Back To Top

Gallery Exhibitions

Museum Exhibitions & Projects

Store

Artist Bio

Nari Ward

PRESS

Museum Magazine

August 31, 2017

PRESS

Artnet

May 18, 2017

PRESS

The New York Times

January 27, 2017

News

The New York Times

July 8 2016

News

Nari Ward brings Mango Tourists and other exotics to the Barnes Foundation The Philadelphia Inquirer

June 25 2016

News

Nari Ward: The story behind an artwork in the artist's own words Modern Painters

June 1 2016

News

Sculpture Finds a Parking Space on the High Line Wall Street Journal

April 30 2016

News

Sculpture Finds a Parking Space on the High Line Wall Street Journal

April 27 2016

News

An Artist and a Poet Capture Death in a Hospice Room T Magazine

April 16 2016

News

A Sense of Placeness High Line Magazine

April 14 2016

News

Homegrown philanthropy fuels the new Speed Art Museum The Art Newspaper

March 10 2016

News

Video: Nari Ward show at Pérez Art Museum Miami Miami Herald

February 21 2016

News

The Historical and Fictional Worlds of Nari Ward Hyperallergic

February 11 2016

News

Nari Ward with Nicole Smythe-Johnson Miami Rail

December 12 2015

News

Nari Ward’s found object sculptures explore history and power Financial Times

December 4 2015

News

Book Signing with Nari Ward Pérez Art Museum Miami

December 3 2015

News

Nari Ward Looks Back at Two Decades of Work in "Sun Splashed" at PAMM

November 28 2015

News

Art Basel Week 2015 Guide: At the Museums Miami Herald

November 26 2015

News

In 'Breathing Directions,' Nari Ward Gathers Layers of African-American History New York Times

October 30 2015

News

Nari Ward at Lehmann Maupin Art in America

October 30 2015

News

25 Most Collectable Midcareer Artists: Nari Ward Artnet

September 30 2015

News

See: Nari Ward's Breathing Directions New York Magazine

September 26 2015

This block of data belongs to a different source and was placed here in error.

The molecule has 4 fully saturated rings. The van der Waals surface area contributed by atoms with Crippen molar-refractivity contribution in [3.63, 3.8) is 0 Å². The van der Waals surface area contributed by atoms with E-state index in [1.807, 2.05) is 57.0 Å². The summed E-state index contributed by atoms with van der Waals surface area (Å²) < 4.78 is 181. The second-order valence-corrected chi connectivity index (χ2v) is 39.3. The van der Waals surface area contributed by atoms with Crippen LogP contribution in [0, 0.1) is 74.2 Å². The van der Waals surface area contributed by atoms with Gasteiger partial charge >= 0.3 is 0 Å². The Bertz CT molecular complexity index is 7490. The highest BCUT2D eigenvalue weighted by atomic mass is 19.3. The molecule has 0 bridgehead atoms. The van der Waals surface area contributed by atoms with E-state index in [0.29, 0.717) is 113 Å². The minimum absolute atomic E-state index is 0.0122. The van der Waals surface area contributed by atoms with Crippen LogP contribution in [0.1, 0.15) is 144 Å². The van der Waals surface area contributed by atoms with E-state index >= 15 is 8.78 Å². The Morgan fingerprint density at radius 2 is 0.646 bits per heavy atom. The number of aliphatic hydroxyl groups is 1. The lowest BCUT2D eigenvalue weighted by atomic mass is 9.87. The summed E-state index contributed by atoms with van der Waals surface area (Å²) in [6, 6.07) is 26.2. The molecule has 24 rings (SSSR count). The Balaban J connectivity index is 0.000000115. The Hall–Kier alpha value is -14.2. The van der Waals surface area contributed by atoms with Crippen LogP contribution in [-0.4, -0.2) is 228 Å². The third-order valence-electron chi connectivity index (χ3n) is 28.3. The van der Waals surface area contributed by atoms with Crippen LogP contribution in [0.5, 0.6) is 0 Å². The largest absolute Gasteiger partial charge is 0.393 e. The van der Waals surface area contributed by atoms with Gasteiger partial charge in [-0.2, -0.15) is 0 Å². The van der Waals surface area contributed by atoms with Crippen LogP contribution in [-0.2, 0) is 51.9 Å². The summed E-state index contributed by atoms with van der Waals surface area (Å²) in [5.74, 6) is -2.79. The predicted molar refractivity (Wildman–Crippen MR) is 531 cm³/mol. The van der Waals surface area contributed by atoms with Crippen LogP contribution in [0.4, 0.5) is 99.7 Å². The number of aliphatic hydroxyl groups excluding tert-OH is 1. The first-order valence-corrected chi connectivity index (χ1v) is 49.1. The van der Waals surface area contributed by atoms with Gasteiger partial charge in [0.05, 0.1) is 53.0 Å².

News

Timeless Symbols Pack Nari Ward’s Sculptures with Meaning The Creators Project

September 24 2015

News

Nari Ward BOMB Magazine

September 17 2015

News

Nari Ward: Breathing Directions at Lehmann Maupin Elephant Magazine

September 16 2015

PRESS

Forbes

March 27, 2015

PRESS

Forbes

March 25, 2015

PRESS

Forbes

March 24, 2015

PRESS

Design & Trend

March 10, 2015

News

Nari Ward’s "Divination X" to Grace Gardner Museum Façade Boston Magazine

January 5 2015

PRESS

Artnet News

June 9, 2014

PRESS

Sculpture Magazine

June 2013

PRESS

Frieze

May 2013

News

Mousse Magazine Nari Ward interviewed by Anna Daneri

April 2013

News

New York Times Review 'NYC 1993' Exhibition at New Museum

February 14, 2013

PRESS

The New York Times

February 14, 2013

News

Whitewall Magazine Installation View: Nari Ward's 1993

February 1, 2013

PRESS

Whitewall

February 1, 2013

News

New Museum of Contemporary Art, New York Nari Ward: Amazing Grace

January 17 - April 21, 2013

PRESS

The Wall Street Journal

January 16, 2013

PRESS

ARTnews

January 2013

PRESS

The Brooklyn Rail

April 30, 2012

PRESS

New York Observer

April 27, 2012

PRESS

Huffington Post

April 8, 2012

News

Nari Ward Receives Rome Prize

April 2012

PRESS

Designboom

March 31, 2012

PRESS

Artinfo

March 27, 2012

PRESS

Modern Painters

January 31, 2012

PRESS

Philadelphia Weekly

November 2, 2011

PRESS

International Review of African American Art

November 30, 2010

PRESS

ARTnews

April 30, 2010

PRESS

Art in America

April 30, 2010

PRESS

Artforum

April 30, 2010

PRESS

The New York Times

April 2, 2010

PRESS

Frieze

December 31, 2008

PRESS

The New Yorker

November 24, 2008

PRESS

The New York Times

August 24, 2007

PRESS

Sculpture

March 31, 2006

PRESS

Sculpture

April 30, 2005

PRESS

Art in America

November 30, 2004

PRESS

V Magazine

December 31, 2001

PRESS

The New York Times

August 6, 2000

PRESS

The Observer

October 27, 1997

PRESS

The New York Times

August 10, 1997

PRESS

The Village Voice

October 9, 1996

PRESS

Flash Art

September 30, 1996

PRESS

Elle

June 30, 1995

The Wall Street Journal

January 16, 2013

Reclaiming a Moment of Grace
By Kimberly Chou


Twenty years ago, when he was an artist in residence at the Studio Museum in Harlem, Nari Ward would collect abandoned baby strollers from empty parking lots, and not much else.


"Back then, you had to go [to the museum] and punch in," said Mr. Ward, now 49, who is known for his sculptural work involving found materials. "So every day they would see me coming in in the morning very early, and then at the end of the day, and if it was a good day, I would have six strollers. It got to a point where if I found a twin stroller, it was the best day of my life."